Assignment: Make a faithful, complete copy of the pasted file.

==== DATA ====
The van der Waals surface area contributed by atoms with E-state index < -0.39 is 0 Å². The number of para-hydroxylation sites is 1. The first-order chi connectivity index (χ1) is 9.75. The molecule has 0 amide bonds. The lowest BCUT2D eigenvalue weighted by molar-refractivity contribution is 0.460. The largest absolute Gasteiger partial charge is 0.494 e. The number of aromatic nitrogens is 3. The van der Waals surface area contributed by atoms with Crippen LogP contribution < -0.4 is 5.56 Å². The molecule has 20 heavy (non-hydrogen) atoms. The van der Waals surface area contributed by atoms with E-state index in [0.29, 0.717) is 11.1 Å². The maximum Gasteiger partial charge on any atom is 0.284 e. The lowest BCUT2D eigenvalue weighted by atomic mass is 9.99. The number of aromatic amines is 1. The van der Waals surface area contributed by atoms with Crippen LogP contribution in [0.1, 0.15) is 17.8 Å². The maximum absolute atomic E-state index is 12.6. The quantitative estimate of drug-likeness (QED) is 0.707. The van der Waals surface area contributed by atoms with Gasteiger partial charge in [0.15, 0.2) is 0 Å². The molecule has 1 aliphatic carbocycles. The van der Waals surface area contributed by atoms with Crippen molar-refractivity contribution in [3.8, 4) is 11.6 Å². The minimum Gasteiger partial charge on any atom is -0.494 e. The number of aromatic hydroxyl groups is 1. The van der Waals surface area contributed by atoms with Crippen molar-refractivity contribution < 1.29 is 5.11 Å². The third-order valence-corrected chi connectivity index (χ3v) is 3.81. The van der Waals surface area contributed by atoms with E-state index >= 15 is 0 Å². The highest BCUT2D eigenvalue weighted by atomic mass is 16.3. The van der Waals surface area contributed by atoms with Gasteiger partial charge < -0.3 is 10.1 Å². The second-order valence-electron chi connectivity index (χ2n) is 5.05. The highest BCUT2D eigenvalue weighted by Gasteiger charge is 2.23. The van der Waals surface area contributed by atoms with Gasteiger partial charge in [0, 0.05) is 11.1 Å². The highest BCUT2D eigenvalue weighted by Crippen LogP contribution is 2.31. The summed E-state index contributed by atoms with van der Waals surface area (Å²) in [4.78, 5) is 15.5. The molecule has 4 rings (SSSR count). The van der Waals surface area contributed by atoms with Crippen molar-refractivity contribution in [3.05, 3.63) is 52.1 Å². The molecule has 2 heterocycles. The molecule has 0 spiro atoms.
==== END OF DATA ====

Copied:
The van der Waals surface area contributed by atoms with E-state index < -0.39 is 0 Å². The number of para-hydroxylation sites is 1. The first-order chi connectivity index (χ1) is 9.75. The molecule has 0 amide bonds. The lowest BCUT2D eigenvalue weighted by molar-refractivity contribution is 0.460. The largest absolute Gasteiger partial charge is 0.494 e. The number of aromatic nitrogens is 3. The van der Waals surface area contributed by atoms with Crippen LogP contribution < -0.4 is 5.56 Å². The molecule has 20 heavy (non-hydrogen) atoms. The van der Waals surface area contributed by atoms with E-state index in [0.29, 0.717) is 11.1 Å². The maximum Gasteiger partial charge on any atom is 0.284 e. The lowest BCUT2D eigenvalue weighted by atomic mass is 9.99. The number of aromatic amines is 1. The van der Waals surface area contributed by atoms with Crippen LogP contribution in [0.1, 0.15) is 17.8 Å². The maximum absolute atomic E-state index is 12.6. The quantitative estimate of drug-likeness (QED) is 0.707. The van der Waals surface area contributed by atoms with Gasteiger partial charge in [0.15, 0.2) is 0 Å². The molecule has 1 aliphatic carbocycles. The van der Waals surface area contributed by atoms with Crippen molar-refractivity contribution in [3.8, 4) is 11.6 Å². The minimum Gasteiger partial charge on any atom is -0.494 e. The number of aromatic hydroxyl groups is 1. The van der Waals surface area contributed by atoms with Crippen molar-refractivity contribution < 1.29 is 5.11 Å². The third-order valence-corrected chi connectivity index (χ3v) is 3.81. The van der Waals surface area contributed by atoms with E-state index >= 15 is 0 Å². The highest BCUT2D eigenvalue weighted by atomic mass is 16.3. The van der Waals surface area contributed by atoms with Gasteiger partial charge < -0.3 is 10.1 Å². The second-order valence-electron chi connectivity index (χ2n) is 5.05. The highest BCUT2D eigenvalue weighted by Gasteiger charge is 2.23. The van der Waals surface area contributed by atoms with Gasteiger partial charge in [0, 0.05) is 11.1 Å². The highest BCUT2D eigenvalue weighted by Crippen LogP contribution is 2.31. The summed E-state index contributed by atoms with van der Waals surface area (Å²) in [4.78, 5) is 15.5. The molecule has 4 rings (SSSR count). The van der Waals surface area contributed by atoms with Crippen molar-refractivity contribution in [3.05, 3.63) is 52.1 Å². The molecule has 2 heterocycles. The molecule has 0 spiro atoms.